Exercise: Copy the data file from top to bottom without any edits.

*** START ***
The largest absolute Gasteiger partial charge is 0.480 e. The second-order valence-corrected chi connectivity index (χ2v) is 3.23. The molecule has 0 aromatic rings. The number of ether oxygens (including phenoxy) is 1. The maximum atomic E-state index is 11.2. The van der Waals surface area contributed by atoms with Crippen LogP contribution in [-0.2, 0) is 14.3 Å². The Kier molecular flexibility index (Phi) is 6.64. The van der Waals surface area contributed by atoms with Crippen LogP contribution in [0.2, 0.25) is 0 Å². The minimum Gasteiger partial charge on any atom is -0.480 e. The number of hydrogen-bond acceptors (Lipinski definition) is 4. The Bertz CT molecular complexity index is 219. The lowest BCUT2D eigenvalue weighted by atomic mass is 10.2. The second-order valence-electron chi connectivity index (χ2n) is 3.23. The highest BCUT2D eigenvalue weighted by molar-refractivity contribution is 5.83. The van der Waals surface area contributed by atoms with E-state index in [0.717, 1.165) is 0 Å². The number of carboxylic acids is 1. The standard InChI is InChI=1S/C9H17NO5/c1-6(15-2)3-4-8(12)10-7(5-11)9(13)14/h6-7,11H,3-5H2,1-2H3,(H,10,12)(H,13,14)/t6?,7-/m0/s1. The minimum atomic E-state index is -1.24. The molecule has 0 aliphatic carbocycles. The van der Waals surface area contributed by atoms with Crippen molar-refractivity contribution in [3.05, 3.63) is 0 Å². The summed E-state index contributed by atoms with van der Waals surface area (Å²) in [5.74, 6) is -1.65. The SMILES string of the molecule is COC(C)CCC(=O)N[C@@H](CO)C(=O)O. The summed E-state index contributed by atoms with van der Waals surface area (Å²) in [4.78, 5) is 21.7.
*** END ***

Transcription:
The largest absolute Gasteiger partial charge is 0.480 e. The second-order valence-corrected chi connectivity index (χ2v) is 3.23. The molecule has 0 aromatic rings. The number of ether oxygens (including phenoxy) is 1. The maximum atomic E-state index is 11.2. The van der Waals surface area contributed by atoms with Crippen LogP contribution in [-0.2, 0) is 14.3 Å². The Kier molecular flexibility index (Phi) is 6.64. The van der Waals surface area contributed by atoms with Crippen LogP contribution in [0.2, 0.25) is 0 Å². The minimum Gasteiger partial charge on any atom is -0.480 e. The number of hydrogen-bond acceptors (Lipinski definition) is 4. The Bertz CT molecular complexity index is 219. The lowest BCUT2D eigenvalue weighted by atomic mass is 10.2. The second-order valence-electron chi connectivity index (χ2n) is 3.23. The highest BCUT2D eigenvalue weighted by molar-refractivity contribution is 5.83. The van der Waals surface area contributed by atoms with E-state index in [0.717, 1.165) is 0 Å². The number of carboxylic acids is 1. The standard InChI is InChI=1S/C9H17NO5/c1-6(15-2)3-4-8(12)10-7(5-11)9(13)14/h6-7,11H,3-5H2,1-2H3,(H,10,12)(H,13,14)/t6?,7-/m0/s1. The minimum atomic E-state index is -1.24. The molecule has 0 aliphatic carbocycles. The van der Waals surface area contributed by atoms with Crippen molar-refractivity contribution in [3.05, 3.63) is 0 Å². The summed E-state index contributed by atoms with van der Waals surface area (Å²) in [5.74, 6) is -1.65. The SMILES string of the molecule is COC(C)CCC(=O)N[C@@H](CO)C(=O)O. The summed E-state index contributed by atoms with van der Waals surface area (Å²) in [4.78, 5) is 21.7.